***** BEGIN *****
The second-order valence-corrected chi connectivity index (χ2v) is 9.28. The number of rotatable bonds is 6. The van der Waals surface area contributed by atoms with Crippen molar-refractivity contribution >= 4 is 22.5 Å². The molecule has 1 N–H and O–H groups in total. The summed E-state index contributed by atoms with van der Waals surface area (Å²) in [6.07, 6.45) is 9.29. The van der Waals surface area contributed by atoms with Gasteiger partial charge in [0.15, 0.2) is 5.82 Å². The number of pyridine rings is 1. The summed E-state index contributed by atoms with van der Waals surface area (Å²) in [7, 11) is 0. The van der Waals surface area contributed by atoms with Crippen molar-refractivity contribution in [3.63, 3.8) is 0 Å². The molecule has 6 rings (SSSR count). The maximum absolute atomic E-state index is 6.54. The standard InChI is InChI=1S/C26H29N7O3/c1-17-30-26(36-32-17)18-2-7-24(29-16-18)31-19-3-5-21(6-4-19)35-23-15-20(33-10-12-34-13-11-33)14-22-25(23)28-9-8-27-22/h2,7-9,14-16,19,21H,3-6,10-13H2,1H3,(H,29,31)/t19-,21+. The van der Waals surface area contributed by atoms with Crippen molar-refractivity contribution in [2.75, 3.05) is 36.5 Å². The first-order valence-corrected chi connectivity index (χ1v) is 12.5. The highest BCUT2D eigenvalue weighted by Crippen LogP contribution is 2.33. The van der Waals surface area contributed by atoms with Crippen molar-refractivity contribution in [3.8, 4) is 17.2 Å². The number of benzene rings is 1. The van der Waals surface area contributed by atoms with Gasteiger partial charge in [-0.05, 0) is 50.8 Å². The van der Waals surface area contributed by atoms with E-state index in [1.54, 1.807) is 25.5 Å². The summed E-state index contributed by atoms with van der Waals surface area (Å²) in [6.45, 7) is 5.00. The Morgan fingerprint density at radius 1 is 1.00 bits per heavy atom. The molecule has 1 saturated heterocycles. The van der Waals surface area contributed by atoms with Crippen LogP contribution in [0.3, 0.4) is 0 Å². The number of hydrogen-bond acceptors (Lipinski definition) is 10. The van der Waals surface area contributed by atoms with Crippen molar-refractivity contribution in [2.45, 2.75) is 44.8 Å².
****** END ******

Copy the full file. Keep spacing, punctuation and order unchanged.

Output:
The second-order valence-corrected chi connectivity index (χ2v) is 9.28. The number of rotatable bonds is 6. The van der Waals surface area contributed by atoms with Crippen molar-refractivity contribution >= 4 is 22.5 Å². The molecule has 1 N–H and O–H groups in total. The summed E-state index contributed by atoms with van der Waals surface area (Å²) in [6.07, 6.45) is 9.29. The van der Waals surface area contributed by atoms with Gasteiger partial charge in [0.15, 0.2) is 5.82 Å². The number of pyridine rings is 1. The summed E-state index contributed by atoms with van der Waals surface area (Å²) in [7, 11) is 0. The van der Waals surface area contributed by atoms with Crippen molar-refractivity contribution in [3.63, 3.8) is 0 Å². The molecule has 6 rings (SSSR count). The maximum absolute atomic E-state index is 6.54. The standard InChI is InChI=1S/C26H29N7O3/c1-17-30-26(36-32-17)18-2-7-24(29-16-18)31-19-3-5-21(6-4-19)35-23-15-20(33-10-12-34-13-11-33)14-22-25(23)28-9-8-27-22/h2,7-9,14-16,19,21H,3-6,10-13H2,1H3,(H,29,31)/t19-,21+. The van der Waals surface area contributed by atoms with Crippen molar-refractivity contribution in [2.75, 3.05) is 36.5 Å². The first-order valence-corrected chi connectivity index (χ1v) is 12.5. The highest BCUT2D eigenvalue weighted by Crippen LogP contribution is 2.33. The van der Waals surface area contributed by atoms with Crippen molar-refractivity contribution in [3.8, 4) is 17.2 Å². The number of benzene rings is 1. The van der Waals surface area contributed by atoms with Gasteiger partial charge in [-0.05, 0) is 50.8 Å². The van der Waals surface area contributed by atoms with E-state index in [1.54, 1.807) is 25.5 Å². The summed E-state index contributed by atoms with van der Waals surface area (Å²) in [6.45, 7) is 5.00. The Morgan fingerprint density at radius 1 is 1.00 bits per heavy atom. The molecule has 1 saturated heterocycles. The van der Waals surface area contributed by atoms with Crippen LogP contribution in [0.3, 0.4) is 0 Å². The number of hydrogen-bond acceptors (Lipinski definition) is 10. The van der Waals surface area contributed by atoms with Crippen molar-refractivity contribution in [2.45, 2.75) is 44.8 Å².